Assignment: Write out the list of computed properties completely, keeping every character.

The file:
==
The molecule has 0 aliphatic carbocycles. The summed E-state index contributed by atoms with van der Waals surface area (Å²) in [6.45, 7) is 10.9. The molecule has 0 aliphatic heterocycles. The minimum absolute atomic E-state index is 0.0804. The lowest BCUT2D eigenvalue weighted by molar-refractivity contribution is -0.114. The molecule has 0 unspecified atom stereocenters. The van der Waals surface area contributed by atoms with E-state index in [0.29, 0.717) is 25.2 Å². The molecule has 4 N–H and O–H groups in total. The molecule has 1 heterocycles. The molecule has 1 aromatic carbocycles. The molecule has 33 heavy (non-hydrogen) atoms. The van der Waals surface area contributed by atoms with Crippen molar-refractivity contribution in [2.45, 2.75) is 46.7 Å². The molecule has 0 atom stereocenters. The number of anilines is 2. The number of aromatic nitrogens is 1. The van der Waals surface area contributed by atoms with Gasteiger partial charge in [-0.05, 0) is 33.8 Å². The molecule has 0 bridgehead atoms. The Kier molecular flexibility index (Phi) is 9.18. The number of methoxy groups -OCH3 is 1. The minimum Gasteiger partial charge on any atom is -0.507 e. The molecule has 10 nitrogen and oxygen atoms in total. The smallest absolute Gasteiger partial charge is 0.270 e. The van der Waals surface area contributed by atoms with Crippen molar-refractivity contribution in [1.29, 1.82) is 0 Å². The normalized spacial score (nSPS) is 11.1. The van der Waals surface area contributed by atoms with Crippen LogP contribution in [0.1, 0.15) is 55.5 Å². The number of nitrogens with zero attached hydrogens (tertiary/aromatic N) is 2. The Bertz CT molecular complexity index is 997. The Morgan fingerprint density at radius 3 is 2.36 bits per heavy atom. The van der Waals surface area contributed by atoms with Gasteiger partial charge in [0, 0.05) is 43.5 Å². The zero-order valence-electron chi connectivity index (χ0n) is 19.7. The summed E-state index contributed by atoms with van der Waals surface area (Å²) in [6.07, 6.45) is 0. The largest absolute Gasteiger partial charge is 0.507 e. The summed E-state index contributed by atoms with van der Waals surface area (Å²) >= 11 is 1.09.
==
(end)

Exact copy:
The molecule has 0 aliphatic carbocycles. The summed E-state index contributed by atoms with van der Waals surface area (Å²) in [6.45, 7) is 10.9. The molecule has 0 aliphatic heterocycles. The minimum absolute atomic E-state index is 0.0804. The lowest BCUT2D eigenvalue weighted by molar-refractivity contribution is -0.114. The molecule has 0 unspecified atom stereocenters. The van der Waals surface area contributed by atoms with E-state index in [0.29, 0.717) is 25.2 Å². The molecule has 4 N–H and O–H groups in total. The molecule has 1 heterocycles. The molecule has 1 aromatic carbocycles. The molecule has 33 heavy (non-hydrogen) atoms. The van der Waals surface area contributed by atoms with Crippen molar-refractivity contribution in [2.45, 2.75) is 46.7 Å². The molecule has 0 atom stereocenters. The number of anilines is 2. The number of aromatic nitrogens is 1. The van der Waals surface area contributed by atoms with Gasteiger partial charge in [-0.05, 0) is 33.8 Å². The molecule has 0 bridgehead atoms. The Kier molecular flexibility index (Phi) is 9.18. The number of methoxy groups -OCH3 is 1. The minimum Gasteiger partial charge on any atom is -0.507 e. The molecule has 10 nitrogen and oxygen atoms in total. The smallest absolute Gasteiger partial charge is 0.270 e. The van der Waals surface area contributed by atoms with Crippen molar-refractivity contribution in [1.29, 1.82) is 0 Å². The normalized spacial score (nSPS) is 11.1. The van der Waals surface area contributed by atoms with Crippen LogP contribution in [0.1, 0.15) is 55.5 Å². The number of nitrogens with zero attached hydrogens (tertiary/aromatic N) is 2. The Bertz CT molecular complexity index is 997. The Morgan fingerprint density at radius 3 is 2.36 bits per heavy atom. The van der Waals surface area contributed by atoms with Gasteiger partial charge in [0, 0.05) is 43.5 Å². The zero-order valence-electron chi connectivity index (χ0n) is 19.7. The summed E-state index contributed by atoms with van der Waals surface area (Å²) in [6.07, 6.45) is 0. The largest absolute Gasteiger partial charge is 0.507 e. The summed E-state index contributed by atoms with van der Waals surface area (Å²) >= 11 is 1.09.